Devolin expects to support Fair Elections Act
May 5, 2014
By Chad Ingram
Haliburton-Kawartha Lakes-Brock MP Barry Devolin says he is surprised that the Conservative government’s Fair Elections Act has become such a lightening rod of controversy.
“There’s kind of a bandwagon,” Devolin said, mentioning the Council of Canadians, a social justice organization, and adding that others seemed to have jumped on.
The act would make numerous changes to rules around elections, including those around vouching and the role of Elections Canada.
Vouching means one person attesting that another is eligible to vote.
In its original form, the bill sought to scrap vouching all together.
“I do not think that it is unreasonable that people need to show a piece of ID in order to vote,” Devolin said, adding there are 37 pieces of identification that are acceptable proof of identify.
Devolin spoke to the Times about the bill on April 25. Later that day, Minister of State for Democratic Reform Pierre Poilievre announced the government would make a series of amendments to the bill following weeks of criticism in the House of Commons, the Senate and from academics and elections experts, some of whom called the act unconstitutional.
Revisions will still require voters to produce ID, but, if they lack proof of address, another person can vouch for their place of residence.
Another controversial aspect of the bill has been limits it would put on the country’s chief electoral officer.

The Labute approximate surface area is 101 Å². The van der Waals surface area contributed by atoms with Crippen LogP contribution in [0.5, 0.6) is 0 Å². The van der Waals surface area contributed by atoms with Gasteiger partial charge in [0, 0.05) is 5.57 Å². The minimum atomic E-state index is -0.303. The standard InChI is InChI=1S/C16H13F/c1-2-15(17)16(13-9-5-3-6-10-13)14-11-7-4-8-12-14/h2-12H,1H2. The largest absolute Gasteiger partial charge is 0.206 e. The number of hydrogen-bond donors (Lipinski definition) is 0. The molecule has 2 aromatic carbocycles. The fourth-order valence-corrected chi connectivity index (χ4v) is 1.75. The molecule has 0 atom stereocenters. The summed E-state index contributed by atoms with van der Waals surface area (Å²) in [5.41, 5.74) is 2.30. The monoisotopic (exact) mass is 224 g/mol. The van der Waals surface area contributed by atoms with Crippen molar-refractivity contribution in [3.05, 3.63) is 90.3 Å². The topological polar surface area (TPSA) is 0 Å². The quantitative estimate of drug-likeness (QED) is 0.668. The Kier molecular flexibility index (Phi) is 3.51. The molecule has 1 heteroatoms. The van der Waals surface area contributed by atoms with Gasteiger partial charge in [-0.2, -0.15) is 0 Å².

In the original manifestation of the bill, a gag order would have been placed on the chief electoral officer, prohibiting him from speaking publicly on anything accept the mechanics of an election – how to vote, etc.
Amendments mean the chief electoral officer will be able to speak freely in public. However, the act still places limits on what ads can be run by the chief electoral officer and Elections Canada, including advertising encouraging people to vote.
“The job of Elections Canada is to administer the election process,” Devolin said. “It’s not their job to promote democracy. We don’t ask the police to give driving lessons.”
The MP stressed the government was not eliminating the authority to investigate anomalies in elections.
As for promoting participation in elections, Devolin said there were others to do that.
“All the candidates and their political do,” he said, adding organizations such as Vote Canada and Student Vote Canada also promote participation in elections.
While the chief electoral officer has been able to serve to the age of 65, chief electoral officers would be appointed to single terms of 10 years after the retirement of the current CEO.
There would also be changes around spending and donations.
One proposal, a loophole that would have removed limits on fundraising calls to people who had donated $20 or more in the past five years, was scrapped.
Devolin said he was not intimately familiar with the conversation leading up to that proposal.
Individual donation limits would increase from $1,200 to $1,500 and the candidate limits to their campaigns would increase from a limit of $2,200 to $5,000.
There were sweeping changes made to election spending rules under former Prime Minister Jean Chretien.
“There was a huge choking of the system, in terms of cash flow,” Devolin said.
The changes under the Liberals included banning corporations and unions from making contributions.
“It’s still nowhere near what it was 15 years ago,” Devolin said. “Fundraising rules sooner or later benefit the parties who work the hardest at it.”
Devolin was asked if he thought it was fair for a single party to change the rules around elections.
“If you want to strip away the rhetoric, every single thing that government does is done by one party, if you have a majority government,” he said. “I don’t remember people saying in 2003 [under the Liberals] that it was inappropriate.”
Devolin said he expects to support the bill.